Excerpts from Anne


It’s dark in here.

I see clearer now. Thin afternoon light from a square

window high on the wall, a line across the cracked

floorboards. Soft quiver of dust there between light and darkness.

Hanging from the ceiling; large blankets of coarse wool. Dry tingling in the tips of

my fingers when I touch them.


Next to the door a brown uniform jacket with buttons turning green, I see

sleeves worn thin, full of darker spots.

Smell of leather and worn clothes as I walk across the floor. Human clothing.

Against the wall a small brown-painted chest. When the lid swings up towards the

wall, fine rust sprinkles from the hinges. Uneven letters have been

cut with a knife underneath the lid.

Dreng Salmondsen. Almost unreadable in the half darkness. Underneath linen

shirts and clothes of dark wool there’s a small cardboard box. The lid is smooth

and white, the bottom is red. A weak sweet smell when the lid comes off, almost

nothing. I turn, into the line of light.


Two pieces of paper from a calendar.

Twelfth of May Fifth of October

Small comb of matte metal

Blue embroidered letters on linen fabric: Jesus

Brown photograph of a woman with a big mouth

For Anne from Hege

Spoon with dark lines

When I walk up the steep stairway, mild air on my skin. A weak sound

escapes the wood with each step.

Out there eyes are being filled with pale sun. I lean against the wall, and feel

blood pulsing in my palms. My blood, an even weak rhythm.

March, snow is wet.

Light is all around the grey corners of the house.



From the bed I see the moon through uneven

glass windows,

Moon with unmoving face.

Shiny matte

and a thin ring around it.

The wind has gone quiet in the trees, in the tall lark,

in low bushes by the stone fence.

Somewhere in the darkness; red berries under

moist leaves.


I think of narrow men and pale children



The boat glides out from land, out from the river bank where heather grows high.

In hazy air a young man is making his way over shiny water. Headlands lie in

shadow, water is silver.

Beyond the cape he stands still in the boat, the piece of string from his hands a

matte stripe.

There man and boat are almost one with water and light, see-through

and shaking with big holes of silver.

As he gets close to the other side, he disappears from my eyes.


The smell of grass that falls under the scythe,

and a light cloud of yellow dust with each

stroke. Men in a line, white

shirts and pants of homespun black wool.

They move evenly forwards,

long, round movements singing in their bodies.

Underneath wide hats the face I know.

When I lie on my back in the grass,

heat collects and overpowers.

Hege, sister, thin in a blue dress, stands

on the hill and calls:

Anne, come.



On top of the hill

Two men under low clouds

Clear faces in the wind, clear eyes

And a thin flute, the sound over dry forest earth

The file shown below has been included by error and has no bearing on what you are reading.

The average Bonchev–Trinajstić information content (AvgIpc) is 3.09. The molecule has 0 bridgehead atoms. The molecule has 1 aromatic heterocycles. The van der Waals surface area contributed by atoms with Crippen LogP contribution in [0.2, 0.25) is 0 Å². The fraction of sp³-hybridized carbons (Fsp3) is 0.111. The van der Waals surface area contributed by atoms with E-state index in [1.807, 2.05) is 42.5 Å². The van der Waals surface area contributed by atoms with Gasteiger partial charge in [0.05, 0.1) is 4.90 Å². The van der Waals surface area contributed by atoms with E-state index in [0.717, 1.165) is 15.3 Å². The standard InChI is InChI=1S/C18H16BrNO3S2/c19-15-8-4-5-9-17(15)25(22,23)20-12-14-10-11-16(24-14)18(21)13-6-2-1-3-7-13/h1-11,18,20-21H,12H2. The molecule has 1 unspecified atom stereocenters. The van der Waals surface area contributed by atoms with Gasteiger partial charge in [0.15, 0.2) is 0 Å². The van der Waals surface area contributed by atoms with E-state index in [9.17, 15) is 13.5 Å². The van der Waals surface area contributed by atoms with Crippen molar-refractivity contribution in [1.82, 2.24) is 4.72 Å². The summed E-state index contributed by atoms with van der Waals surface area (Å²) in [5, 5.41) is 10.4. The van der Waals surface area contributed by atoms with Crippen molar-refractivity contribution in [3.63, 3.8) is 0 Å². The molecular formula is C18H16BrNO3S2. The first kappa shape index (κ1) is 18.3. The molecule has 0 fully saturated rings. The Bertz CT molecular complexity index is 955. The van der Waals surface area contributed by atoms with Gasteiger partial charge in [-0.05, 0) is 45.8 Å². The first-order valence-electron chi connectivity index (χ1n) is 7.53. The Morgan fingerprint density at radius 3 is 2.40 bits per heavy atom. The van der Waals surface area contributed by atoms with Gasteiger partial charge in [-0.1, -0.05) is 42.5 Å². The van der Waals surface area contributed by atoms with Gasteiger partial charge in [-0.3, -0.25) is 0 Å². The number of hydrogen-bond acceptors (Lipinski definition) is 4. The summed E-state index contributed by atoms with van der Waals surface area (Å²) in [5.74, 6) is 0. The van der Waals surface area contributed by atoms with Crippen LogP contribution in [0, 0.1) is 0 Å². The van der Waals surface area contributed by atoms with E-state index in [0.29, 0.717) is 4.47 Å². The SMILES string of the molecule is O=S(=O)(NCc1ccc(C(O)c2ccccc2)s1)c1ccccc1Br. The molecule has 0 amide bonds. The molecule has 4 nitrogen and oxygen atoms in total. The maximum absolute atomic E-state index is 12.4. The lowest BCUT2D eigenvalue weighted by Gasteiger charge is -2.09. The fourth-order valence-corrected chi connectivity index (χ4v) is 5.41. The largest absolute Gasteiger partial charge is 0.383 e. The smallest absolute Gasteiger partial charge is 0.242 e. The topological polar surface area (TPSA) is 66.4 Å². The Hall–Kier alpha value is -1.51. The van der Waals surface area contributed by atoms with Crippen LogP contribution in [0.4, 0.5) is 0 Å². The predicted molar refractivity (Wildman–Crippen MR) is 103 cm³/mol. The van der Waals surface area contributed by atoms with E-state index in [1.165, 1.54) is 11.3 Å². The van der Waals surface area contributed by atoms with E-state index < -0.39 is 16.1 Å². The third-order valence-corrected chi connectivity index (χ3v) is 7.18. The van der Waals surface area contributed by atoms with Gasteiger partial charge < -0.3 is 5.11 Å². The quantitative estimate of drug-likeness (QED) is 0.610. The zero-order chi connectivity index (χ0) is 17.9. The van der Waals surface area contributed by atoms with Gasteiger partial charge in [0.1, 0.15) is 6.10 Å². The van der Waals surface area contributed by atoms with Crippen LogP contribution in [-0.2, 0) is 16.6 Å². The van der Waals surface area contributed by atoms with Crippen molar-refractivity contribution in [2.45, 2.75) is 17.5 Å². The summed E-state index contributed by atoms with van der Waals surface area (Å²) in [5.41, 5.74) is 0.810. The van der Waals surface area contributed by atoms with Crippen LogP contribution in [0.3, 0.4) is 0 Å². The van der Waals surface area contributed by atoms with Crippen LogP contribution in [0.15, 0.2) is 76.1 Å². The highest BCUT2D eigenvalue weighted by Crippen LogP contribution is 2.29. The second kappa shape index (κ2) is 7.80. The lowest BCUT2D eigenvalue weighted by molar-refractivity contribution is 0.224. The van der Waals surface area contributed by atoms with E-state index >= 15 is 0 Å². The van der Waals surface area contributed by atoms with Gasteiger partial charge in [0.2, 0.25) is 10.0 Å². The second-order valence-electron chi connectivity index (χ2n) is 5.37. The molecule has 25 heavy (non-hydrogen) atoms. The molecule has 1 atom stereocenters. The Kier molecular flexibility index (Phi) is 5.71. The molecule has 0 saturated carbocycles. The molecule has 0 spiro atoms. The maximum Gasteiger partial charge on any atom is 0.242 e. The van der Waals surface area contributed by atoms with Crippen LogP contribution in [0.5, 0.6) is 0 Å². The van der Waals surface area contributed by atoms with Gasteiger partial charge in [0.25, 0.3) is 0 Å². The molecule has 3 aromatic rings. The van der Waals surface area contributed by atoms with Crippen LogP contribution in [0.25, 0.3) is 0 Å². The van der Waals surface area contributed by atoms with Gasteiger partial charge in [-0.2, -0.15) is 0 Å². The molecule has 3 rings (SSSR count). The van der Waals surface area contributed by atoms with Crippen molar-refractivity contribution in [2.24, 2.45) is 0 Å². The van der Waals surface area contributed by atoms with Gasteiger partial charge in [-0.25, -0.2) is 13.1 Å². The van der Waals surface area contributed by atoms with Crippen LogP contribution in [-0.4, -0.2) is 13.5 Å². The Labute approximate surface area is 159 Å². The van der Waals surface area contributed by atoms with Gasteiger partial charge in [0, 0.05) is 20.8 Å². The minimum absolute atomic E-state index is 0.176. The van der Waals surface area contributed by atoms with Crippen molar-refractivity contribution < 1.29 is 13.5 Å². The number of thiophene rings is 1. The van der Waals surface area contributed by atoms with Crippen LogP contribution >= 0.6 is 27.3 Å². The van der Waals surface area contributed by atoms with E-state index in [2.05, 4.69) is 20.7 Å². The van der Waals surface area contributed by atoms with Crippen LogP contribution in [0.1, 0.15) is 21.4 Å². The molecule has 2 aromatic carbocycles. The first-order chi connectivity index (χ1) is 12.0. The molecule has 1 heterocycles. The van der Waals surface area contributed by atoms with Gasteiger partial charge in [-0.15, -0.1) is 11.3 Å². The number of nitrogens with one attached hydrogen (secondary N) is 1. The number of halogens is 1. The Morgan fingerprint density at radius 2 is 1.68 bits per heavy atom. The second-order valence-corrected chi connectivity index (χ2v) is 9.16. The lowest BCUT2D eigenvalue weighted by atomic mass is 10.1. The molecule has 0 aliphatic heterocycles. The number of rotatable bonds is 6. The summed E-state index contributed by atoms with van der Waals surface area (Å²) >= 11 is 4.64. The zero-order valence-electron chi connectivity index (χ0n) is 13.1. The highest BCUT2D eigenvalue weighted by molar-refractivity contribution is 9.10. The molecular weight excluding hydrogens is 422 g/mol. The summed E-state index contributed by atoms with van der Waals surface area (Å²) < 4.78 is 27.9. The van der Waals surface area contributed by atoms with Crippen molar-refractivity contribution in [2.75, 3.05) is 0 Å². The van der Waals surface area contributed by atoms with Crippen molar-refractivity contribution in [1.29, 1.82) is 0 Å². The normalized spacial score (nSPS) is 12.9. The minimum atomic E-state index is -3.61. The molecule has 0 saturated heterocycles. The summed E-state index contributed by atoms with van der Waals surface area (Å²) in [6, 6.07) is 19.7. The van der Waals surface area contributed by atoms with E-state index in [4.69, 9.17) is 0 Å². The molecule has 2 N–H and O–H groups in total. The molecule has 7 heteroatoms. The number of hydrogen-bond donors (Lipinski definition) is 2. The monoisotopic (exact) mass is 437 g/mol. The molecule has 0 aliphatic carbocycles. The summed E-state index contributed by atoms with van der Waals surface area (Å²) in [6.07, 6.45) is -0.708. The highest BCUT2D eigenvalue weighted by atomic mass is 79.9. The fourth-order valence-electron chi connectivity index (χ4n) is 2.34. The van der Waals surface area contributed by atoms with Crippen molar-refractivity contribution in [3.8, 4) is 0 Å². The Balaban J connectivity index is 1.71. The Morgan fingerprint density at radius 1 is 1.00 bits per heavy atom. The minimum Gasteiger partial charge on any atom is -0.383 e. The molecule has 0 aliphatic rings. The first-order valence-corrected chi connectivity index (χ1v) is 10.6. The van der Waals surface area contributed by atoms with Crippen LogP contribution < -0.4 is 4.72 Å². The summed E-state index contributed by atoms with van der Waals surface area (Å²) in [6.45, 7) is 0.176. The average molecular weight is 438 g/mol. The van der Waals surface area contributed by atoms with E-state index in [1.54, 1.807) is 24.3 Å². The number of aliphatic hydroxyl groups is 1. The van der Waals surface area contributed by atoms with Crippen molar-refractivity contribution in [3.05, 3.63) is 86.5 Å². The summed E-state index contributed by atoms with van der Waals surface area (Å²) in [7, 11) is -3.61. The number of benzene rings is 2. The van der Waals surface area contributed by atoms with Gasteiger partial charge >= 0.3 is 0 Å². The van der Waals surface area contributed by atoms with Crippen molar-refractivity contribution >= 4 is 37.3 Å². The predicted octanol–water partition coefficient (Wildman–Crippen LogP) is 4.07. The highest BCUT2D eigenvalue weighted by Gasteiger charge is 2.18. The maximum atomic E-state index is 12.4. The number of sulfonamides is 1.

Breath against silver



Five in the morning. It’s getting light outside.

Still all sounds are indistinct and distant, behind a film of wax. I feel

warmth from my own body, feel the heaviness in me. Human.

A warm body.

Sometimes I think there’s a spiral twisting deep into the earth, without

restraint, almost unnoticeably it twists around. Twists me around, when I lie

on my back with my eyes closed.


When I sit halfway up, I look out into the grey

morning. Out there the gate is open in the rain.

It’s getting light. The clock shows five, and I can’t sleep.



Blood streams down on thick hardwood boards, out from the open sheep’s

stomach. Blood on white wool. Red steaming stomach, white smooth membrane

over all that meat. Meat

meat. Food for humans, for me. Red warm. Hide me

The sheep’s eyes twitch long after the strike, flies are crawling over the inversed

eyeball, they sew themselves to it, they live.

Tongue out between short teeth. Legs strangely strained and stiff.

Torjus has warm wet hands, thin blood-water streams down and

blends with the mud around his boots.

I stand and feel my body warm in the wind,

my pulse beating in my temples.

They lead the last sheep out.


Sunday afternoon.

Hymns that taste of limestone and white altar table cloths.

Afterwards empty for a long time. Walk around with bare

feet, in a room of wide organ pipes and

vibrating old voices.


The weather vane is pointing north, unmoving.


The clock on the wall continues with even dry snaps.

On the table a black insect,

round and round in little circles.



Walk on roads when shingle is grey and wet.

Swallows dipping down from the sky,

low over wet fields.

Look at my own hands. See small muscles

move, and hair like down against light.

Can’t stand those hands. They’re a little big,

and mine.

Down on the hills a man is plowing in the rain.




Wind blows through days, nights.

Wind and light in the maple tree when I awake.

Dark wind in the evening.

Float sleeping on streams of wind over a wide night.

Shiny see-through skin under my eyes in the mirror,

dry skin with little cracks in my palms.

Little boys stand on ropes and feel the wind

breathe, feel it lifting wide shirts. They tread easily,

with long steps, and roll around in the grass.


When I open the door, wind blows against my face,

I walk with short quick breaths. Down on the plains

I have to bend forwards and button the wool jacket